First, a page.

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A teacher's guide to lectures on parabolas.

Once again, when you start, don’t tell them we’re doing parabolas! Tell them we’re going to create another club. This time the requirement for membership is: you must be exactly the same distance from the point (0,3) that you are from the line y = -3 . For instance, the point (3,3) is not part of our club—it is 3 units away from (0,3) and six units away from y = -3 .

Now, let them work in groups on “All the Points Equidistant from a Point and a Line” to see if they can find the shape from just that. If they need a hint, tell them there is one extremely obvious point, and two somewhat obvious points. After that they have to dink around.

When all or most groups have it, go through it on the blackboard, something like this. The extremely obvious point is the origin. The “somewhat” obvious points are (-6,3) and (6,3). Show why all those work.

Now, can any point below the x-axis work? Clearly not. Any point below the x-axis is “obviously” (meaning, after you show them for a minute) closer to the line, than to the point.

So, let’s start working up from the origin. The origin was in the club. As we move up, we are getting closer to the point, and farther away from the line. So how can we maintain equality? The only way is to move farther away from the point, by moving out. In this way, you sketch in the parabola.

Now, you introduce the terminology. We’re already old friends with the vertex of a parabola. This point up here is called the focus. This line down here is the directrix. The focus and directrix are kind of like the center of a circle, in the sense that they are central to the definition of what a parabola is, but they are not themselves part of the parabola. The vertex, on the other hand, is a part of the parabola, but is not a part of the definition.

The directrix, of course, is a horizontal line: but what if it isn’t? What is the directrix is vertical? Then we have a horizontal parabola. Of course it isn’t a function, but it’s still a shape we can graph and talk about, and we have seen them a few times before. If you have time, work through x = 4 y 2 8 y .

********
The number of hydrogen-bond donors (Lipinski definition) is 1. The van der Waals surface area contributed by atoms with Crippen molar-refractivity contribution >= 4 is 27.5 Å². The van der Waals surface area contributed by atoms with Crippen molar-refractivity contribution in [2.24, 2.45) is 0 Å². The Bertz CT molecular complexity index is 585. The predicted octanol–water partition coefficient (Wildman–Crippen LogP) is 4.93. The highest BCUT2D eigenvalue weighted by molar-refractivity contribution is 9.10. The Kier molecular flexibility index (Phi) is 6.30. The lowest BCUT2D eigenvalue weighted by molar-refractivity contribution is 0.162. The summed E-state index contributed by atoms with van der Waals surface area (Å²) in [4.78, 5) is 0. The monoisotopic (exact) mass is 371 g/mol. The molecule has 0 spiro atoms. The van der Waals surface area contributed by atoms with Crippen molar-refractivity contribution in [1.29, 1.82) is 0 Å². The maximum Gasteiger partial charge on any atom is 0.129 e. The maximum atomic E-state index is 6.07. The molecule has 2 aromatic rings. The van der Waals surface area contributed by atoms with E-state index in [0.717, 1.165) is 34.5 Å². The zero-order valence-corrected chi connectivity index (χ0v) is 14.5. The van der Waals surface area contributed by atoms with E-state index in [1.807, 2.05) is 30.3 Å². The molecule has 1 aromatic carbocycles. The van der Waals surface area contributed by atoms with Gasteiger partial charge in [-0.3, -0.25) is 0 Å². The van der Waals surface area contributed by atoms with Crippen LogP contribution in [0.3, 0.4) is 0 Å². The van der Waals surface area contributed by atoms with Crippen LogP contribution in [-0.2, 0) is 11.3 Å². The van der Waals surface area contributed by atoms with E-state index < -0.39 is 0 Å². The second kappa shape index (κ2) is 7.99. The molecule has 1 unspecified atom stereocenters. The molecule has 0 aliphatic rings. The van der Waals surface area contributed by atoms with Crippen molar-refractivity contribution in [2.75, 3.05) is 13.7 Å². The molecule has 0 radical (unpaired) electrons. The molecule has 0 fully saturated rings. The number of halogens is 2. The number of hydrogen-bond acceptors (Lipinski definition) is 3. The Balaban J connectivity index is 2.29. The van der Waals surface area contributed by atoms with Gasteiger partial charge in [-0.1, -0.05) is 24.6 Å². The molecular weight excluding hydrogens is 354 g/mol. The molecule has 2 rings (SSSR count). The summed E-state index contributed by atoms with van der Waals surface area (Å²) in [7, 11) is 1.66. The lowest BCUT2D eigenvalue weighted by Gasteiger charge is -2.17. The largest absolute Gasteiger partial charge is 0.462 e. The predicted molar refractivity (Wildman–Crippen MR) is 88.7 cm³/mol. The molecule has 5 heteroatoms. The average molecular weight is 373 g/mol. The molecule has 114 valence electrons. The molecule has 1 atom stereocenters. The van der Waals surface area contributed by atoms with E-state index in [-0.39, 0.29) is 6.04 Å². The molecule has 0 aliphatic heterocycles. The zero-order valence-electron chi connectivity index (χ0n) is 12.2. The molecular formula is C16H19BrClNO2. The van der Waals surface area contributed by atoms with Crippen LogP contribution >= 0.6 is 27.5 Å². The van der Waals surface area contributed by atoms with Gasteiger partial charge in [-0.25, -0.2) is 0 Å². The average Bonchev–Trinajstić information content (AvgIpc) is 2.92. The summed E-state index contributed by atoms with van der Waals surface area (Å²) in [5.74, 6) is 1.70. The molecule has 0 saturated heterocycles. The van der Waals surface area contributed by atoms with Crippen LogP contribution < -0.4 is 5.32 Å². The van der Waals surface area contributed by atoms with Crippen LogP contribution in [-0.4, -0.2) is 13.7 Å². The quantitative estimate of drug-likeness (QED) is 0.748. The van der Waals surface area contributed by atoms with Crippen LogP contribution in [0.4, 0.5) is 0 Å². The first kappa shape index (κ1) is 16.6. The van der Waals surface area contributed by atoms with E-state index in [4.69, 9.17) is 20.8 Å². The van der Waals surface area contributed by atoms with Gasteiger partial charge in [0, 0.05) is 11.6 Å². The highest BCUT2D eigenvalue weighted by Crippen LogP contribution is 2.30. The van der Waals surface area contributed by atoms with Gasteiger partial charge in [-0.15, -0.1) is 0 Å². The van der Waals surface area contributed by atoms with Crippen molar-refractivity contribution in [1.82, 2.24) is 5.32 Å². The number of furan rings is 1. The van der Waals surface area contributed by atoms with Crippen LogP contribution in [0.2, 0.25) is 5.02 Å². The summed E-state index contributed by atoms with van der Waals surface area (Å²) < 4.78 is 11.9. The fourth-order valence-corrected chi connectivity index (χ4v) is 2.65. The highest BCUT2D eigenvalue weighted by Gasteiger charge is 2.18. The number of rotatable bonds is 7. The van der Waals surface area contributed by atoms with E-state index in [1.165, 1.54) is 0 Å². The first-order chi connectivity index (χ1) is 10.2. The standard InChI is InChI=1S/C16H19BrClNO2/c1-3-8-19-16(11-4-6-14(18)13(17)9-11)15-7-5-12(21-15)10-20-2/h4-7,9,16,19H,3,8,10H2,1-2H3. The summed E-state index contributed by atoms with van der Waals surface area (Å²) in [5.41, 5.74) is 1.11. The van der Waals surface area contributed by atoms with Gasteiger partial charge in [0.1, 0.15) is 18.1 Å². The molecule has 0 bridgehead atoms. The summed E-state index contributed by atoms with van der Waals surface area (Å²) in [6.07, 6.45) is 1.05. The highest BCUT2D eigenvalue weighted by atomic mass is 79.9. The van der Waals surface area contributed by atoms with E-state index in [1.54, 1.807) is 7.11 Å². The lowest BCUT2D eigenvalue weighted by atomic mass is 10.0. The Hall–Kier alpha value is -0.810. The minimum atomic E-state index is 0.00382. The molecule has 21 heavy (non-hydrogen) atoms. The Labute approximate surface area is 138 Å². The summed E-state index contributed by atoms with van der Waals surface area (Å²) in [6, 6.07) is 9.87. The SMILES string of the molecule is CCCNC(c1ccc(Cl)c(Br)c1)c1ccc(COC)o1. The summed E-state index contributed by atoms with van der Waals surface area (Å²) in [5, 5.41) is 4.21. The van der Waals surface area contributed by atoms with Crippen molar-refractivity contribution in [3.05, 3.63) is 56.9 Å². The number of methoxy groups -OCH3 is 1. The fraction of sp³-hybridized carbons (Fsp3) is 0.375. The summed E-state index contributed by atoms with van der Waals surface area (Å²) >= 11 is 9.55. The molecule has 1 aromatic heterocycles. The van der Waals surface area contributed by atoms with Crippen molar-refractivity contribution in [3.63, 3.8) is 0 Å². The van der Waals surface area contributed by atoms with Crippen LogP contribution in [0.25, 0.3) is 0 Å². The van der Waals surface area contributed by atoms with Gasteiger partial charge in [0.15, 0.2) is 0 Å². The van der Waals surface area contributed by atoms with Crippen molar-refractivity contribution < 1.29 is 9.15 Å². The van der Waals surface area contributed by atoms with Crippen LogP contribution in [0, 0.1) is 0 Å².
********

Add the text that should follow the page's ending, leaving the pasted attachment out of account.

Homework:

“Homework: Vertical and Horizontal Parabolas”

Questions & Answers

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4
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x-2y+3z=-3 2x-y+z=7 -x+3y-z=6
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Need help solving this problem (2/7)^-2
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x+2y-z=7
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what is the coefficient of -4×
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-1
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the operation * is x * y =x + y/ 1+(x × y) show if the operation is commutative if x × y is not equal to -1
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An investment account was opened with an initial deposit of $9,600 and earns 7.4% interest, compounded continuously. How much will the account be worth after 15 years?
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lim x to infinity e^1-e^-1/log(1+x)
given eccentricity and a point find the equiation
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12, 17, 22.... 25th term
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12, 17, 22.... 25th term
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Absolutely, for me. My problems with math started in First grade...involving a nun Sister Anastasia, bad vision, talking & getting expelled from Catholic school. When it comes to math I just can't focus and all I can hear is our family silverware banging and clanging on the pink Formica table.
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find the 15th term of the geometric sequince whose first is 18 and last term of 387
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salma
The given of f(x=x-2. then what is the value of this f(3) 5f(x+1)
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Abhi
If f(x) = x-2 then, f(3) when 5f(x+1) 5((3-2)+1) 5(1+1) 5(2) 10
Augustine
how do they get the third part x = (32)5/4
kinnecy Reply
make 5/4 into a mixed number, make that a decimal, and then multiply 32 by the decimal 5/4 turns out to be
AJ
how
Sheref
A soccer field is a rectangle 130 meters wide and 110 meters long. The coach asks players to run from one corner to the other corner diagonally across. What is that distance, to the nearest tenths place.
Kimberly Reply
Jeannette has $5 and $10 bills in her wallet. The number of fives is three more than six times the number of tens. Let t represent the number of tens. Write an expression for the number of fives.
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Need to simplify the expresin. 3/7 (x+y)-1/7 (x-1)=
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. After 3 months on a diet, Lisa had lost 12% of her original weight. She lost 21 pounds. What was Lisa's original weight?
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Source:  OpenStax, Advanced algebra ii: teacher's guide. OpenStax CNX. Aug 13, 2009 Download for free at http://cnx.org/content/col10687/1.3
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